How To Snack Prior To Exercise // The Filling Pre-workout Formula

How To Snack Prior To Exercise // The Filling Pre-workout Formula


If you are like me, you will need some sort of sustenance prior to working out.

I have hit the gym on ’empty’ before and nearly fainted on the way home.

Not to mention the horrible feeling of emptiness and having no energy whilst training.

People harp on about the benefits of ‘fasted workouts’, but I see no benefit of not being able to lift as much weight as I should be and being found slumped beneath a barbell with 200lbs crushing my lifeless body.

However, it may not be as simple as throwing a Madras curry down your neck 30 minutes before hitting the iron.


I find it particularly difficult to digest food before a game of rugby or working out and it can make me feel like I am going to puke.

That is no good when you have a game of 80 minutes or that you cannot perform deadlifts without feel of an upset stomach

I find it a fine line and balancing act of eating just the right time before activity and not eating too soon that I become hungry whilst lifelessly chasing a rugby ball around the field.

I am also sensitive to what I eat as well.

Anything too milky will not settle well at all, nor will any soda’s yet I find pre-workout formulas fine.


However, realistically it is all about timing because I can consume these normally.

As already touched upon, eating way too early will leave you with no benefit of the food eaten and may leave your feeling hungry, yet too late can result in nausea, indigestion and sluggishness particularly if I am performing activities that have my body put in high impact situations or doubled over placing pressure on my stomach.

I have found the sweet spot for me is approximately 90 minutes prior or if it is a big feed such as eggs, bacon, sausage, beans and toast are best eaten 120 minutes before and it will leave you satisfied.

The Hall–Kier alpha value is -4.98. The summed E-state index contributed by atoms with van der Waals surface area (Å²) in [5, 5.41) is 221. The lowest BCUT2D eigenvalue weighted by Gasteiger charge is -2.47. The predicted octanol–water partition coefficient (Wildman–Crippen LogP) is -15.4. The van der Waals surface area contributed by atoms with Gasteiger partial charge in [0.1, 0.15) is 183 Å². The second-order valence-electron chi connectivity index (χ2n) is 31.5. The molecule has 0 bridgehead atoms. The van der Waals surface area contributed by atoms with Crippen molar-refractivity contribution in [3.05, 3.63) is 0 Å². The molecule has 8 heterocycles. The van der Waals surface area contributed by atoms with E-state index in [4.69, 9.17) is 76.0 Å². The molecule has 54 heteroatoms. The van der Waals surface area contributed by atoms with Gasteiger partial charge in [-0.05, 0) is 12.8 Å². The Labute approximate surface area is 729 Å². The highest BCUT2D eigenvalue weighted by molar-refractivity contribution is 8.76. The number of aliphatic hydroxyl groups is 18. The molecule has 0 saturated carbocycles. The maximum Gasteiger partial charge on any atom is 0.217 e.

However, these are guidelines set by how my body reacts, while it is a good general rule you may find yourself feeling famished and that eating a bowl of porridge or having toast 30 or 15 minutes prior is fine.

There are more than a good few of the guys at the rugby club who think nothing of eating egg, bacon and sausage sandwiches that would leave me crippled a mere 20 minutes before kick off while washing it down with a bottle of isotonic sports drink or a Red Bull.

So thinking back about that greasy fried egg and pork sandwich (plus lots of tomato ketchup) with the Red Bull what is best to eat before you participate in activity?

The Nutrition

You should aim for a snack that consists of high quality protein and carbohydrates that is around or just below the 225 calorie mark.

The protein will help your muscles grow and repair while the carbohydrates will be essential to provide the energy required to hit your maximum output.

The 15000 calories in that aforementioned combo maybe necessary for a guy weighing in at 250lbs playing a high impact and high intensity cardio game for 80 minutes but for most it will be too much.

Let’s also note that fatty foods, particularly foods that have been fried in oil are particularly hard to digest.

And, anything high in sugar just like that soda can leave you with a massive sugar crash that leaves you feeling drained.

So without further adue, let’s have a look at a number of pre workout feeds that should leave your feeling energized and sustained throughout your activities while not providing too many calories that you will not burn off.

1. Wholegrain toast with avocado and cracked salt and pepper.

2. Chickpeas drizzled with lemon juice and salt.

3. Egg white omelet containing onions, peppers and mushrooms.

4. Sliced pear and almond butter.

5. Greek yogurt with blueberries and pecans.

6. A fruit smoothie containing a protein powder.

7. Raw nuts such as almonds, cashews and dried fruit such as apricots.

8. Flavored tuna on wholegrain toast or whole wheat crackers.

9. Roast chicken with carrot sticks and avocado – don’t forget a bit of cracked salt and pepper.

10. Porridge oats with peanut butter and some sliced nuts.

11. Baked sweet potato with grilled chicken or a can of flavored tuna.

12. Sliced banana on wholegrain toast with a dollop of nut butter.

13. A wholegrain, non-sugar cereal with fat free milk or a nut milk – avoid soy milk.

14. A boiled egg with crushed avocado on whole wheat crackers.

Ben BA(Hons), PGCert

Ben established this site to be a free resource in 2015. Since then it has gained over half a million visits. He has always been interested in sport and he started playing rugby at the age of 6 represented his town, county and school. Ben also enjoys cycling, has started skiing and is in the Army Reserve representing his Regiment as part of the 150 Regimental Shooting Team. He holds a bachelor's and postgraduate degree in sport exercise & nutrition.

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